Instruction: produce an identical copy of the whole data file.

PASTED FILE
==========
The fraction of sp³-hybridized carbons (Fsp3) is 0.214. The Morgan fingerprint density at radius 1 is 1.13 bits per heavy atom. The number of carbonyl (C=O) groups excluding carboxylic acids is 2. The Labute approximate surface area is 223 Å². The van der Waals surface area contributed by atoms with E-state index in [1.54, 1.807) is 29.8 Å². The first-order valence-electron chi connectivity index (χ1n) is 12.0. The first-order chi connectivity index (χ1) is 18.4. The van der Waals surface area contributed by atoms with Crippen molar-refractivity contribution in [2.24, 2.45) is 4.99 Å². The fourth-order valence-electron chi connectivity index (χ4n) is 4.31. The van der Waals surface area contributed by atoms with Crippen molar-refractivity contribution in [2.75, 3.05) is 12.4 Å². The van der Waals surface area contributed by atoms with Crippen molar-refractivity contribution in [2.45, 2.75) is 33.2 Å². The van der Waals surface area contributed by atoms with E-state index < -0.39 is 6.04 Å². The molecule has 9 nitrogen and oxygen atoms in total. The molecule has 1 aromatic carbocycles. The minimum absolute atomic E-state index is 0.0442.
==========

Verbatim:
The fraction of sp³-hybridized carbons (Fsp3) is 0.214. The Morgan fingerprint density at radius 1 is 1.13 bits per heavy atom. The number of carbonyl (C=O) groups excluding carboxylic acids is 2. The Labute approximate surface area is 223 Å². The van der Waals surface area contributed by atoms with E-state index in [1.54, 1.807) is 29.8 Å². The first-order valence-electron chi connectivity index (χ1n) is 12.0. The first-order chi connectivity index (χ1) is 18.4. The van der Waals surface area contributed by atoms with Crippen molar-refractivity contribution in [2.24, 2.45) is 4.99 Å². The fourth-order valence-electron chi connectivity index (χ4n) is 4.31. The van der Waals surface area contributed by atoms with Crippen molar-refractivity contribution in [2.75, 3.05) is 12.4 Å². The van der Waals surface area contributed by atoms with Crippen molar-refractivity contribution in [2.45, 2.75) is 33.2 Å². The van der Waals surface area contributed by atoms with E-state index < -0.39 is 6.04 Å². The molecule has 9 nitrogen and oxygen atoms in total. The molecule has 1 aromatic carbocycles. The minimum absolute atomic E-state index is 0.0442.